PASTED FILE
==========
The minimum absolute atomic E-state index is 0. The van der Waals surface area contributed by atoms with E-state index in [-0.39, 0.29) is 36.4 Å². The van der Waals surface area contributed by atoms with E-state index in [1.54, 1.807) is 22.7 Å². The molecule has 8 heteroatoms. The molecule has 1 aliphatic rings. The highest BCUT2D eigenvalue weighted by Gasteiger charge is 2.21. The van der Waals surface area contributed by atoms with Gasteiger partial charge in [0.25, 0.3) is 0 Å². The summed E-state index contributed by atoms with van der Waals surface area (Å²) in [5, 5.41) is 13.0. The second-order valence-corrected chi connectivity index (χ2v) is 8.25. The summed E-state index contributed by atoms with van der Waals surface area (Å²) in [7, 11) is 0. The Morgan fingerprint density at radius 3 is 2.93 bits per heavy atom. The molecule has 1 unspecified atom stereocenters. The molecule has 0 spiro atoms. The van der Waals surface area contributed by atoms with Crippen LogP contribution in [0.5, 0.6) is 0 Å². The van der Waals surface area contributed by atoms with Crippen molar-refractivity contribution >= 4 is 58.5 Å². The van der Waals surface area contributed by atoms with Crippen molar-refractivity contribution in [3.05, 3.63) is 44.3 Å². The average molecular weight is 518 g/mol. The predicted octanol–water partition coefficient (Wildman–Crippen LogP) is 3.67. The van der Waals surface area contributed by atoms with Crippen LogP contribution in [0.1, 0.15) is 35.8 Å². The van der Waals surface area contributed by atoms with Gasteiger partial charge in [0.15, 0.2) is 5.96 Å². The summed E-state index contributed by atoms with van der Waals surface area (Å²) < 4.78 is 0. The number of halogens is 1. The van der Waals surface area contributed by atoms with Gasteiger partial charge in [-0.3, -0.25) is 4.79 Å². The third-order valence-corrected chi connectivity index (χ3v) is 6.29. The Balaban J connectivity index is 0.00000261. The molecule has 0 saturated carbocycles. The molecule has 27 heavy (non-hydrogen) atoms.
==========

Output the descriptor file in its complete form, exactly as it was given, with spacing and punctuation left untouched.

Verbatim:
The minimum absolute atomic E-state index is 0. The van der Waals surface area contributed by atoms with E-state index in [-0.39, 0.29) is 36.4 Å². The van der Waals surface area contributed by atoms with E-state index in [1.54, 1.807) is 22.7 Å². The molecule has 8 heteroatoms. The molecule has 1 aliphatic rings. The highest BCUT2D eigenvalue weighted by Gasteiger charge is 2.21. The van der Waals surface area contributed by atoms with Gasteiger partial charge in [0.25, 0.3) is 0 Å². The summed E-state index contributed by atoms with van der Waals surface area (Å²) in [5, 5.41) is 13.0. The second-order valence-corrected chi connectivity index (χ2v) is 8.25. The summed E-state index contributed by atoms with van der Waals surface area (Å²) in [7, 11) is 0. The Morgan fingerprint density at radius 3 is 2.93 bits per heavy atom. The molecule has 1 unspecified atom stereocenters. The molecule has 0 spiro atoms. The van der Waals surface area contributed by atoms with Crippen LogP contribution in [0.5, 0.6) is 0 Å². The van der Waals surface area contributed by atoms with Crippen molar-refractivity contribution >= 4 is 58.5 Å². The van der Waals surface area contributed by atoms with Crippen molar-refractivity contribution in [3.05, 3.63) is 44.3 Å². The average molecular weight is 518 g/mol. The predicted octanol–water partition coefficient (Wildman–Crippen LogP) is 3.67. The van der Waals surface area contributed by atoms with Crippen LogP contribution in [0.1, 0.15) is 35.8 Å². The van der Waals surface area contributed by atoms with Gasteiger partial charge in [0.15, 0.2) is 5.96 Å². The summed E-state index contributed by atoms with van der Waals surface area (Å²) < 4.78 is 0. The number of halogens is 1. The van der Waals surface area contributed by atoms with Gasteiger partial charge in [-0.3, -0.25) is 4.79 Å². The third-order valence-corrected chi connectivity index (χ3v) is 6.29. The Balaban J connectivity index is 0.00000261. The molecule has 0 saturated carbocycles. The molecule has 27 heavy (non-hydrogen) atoms.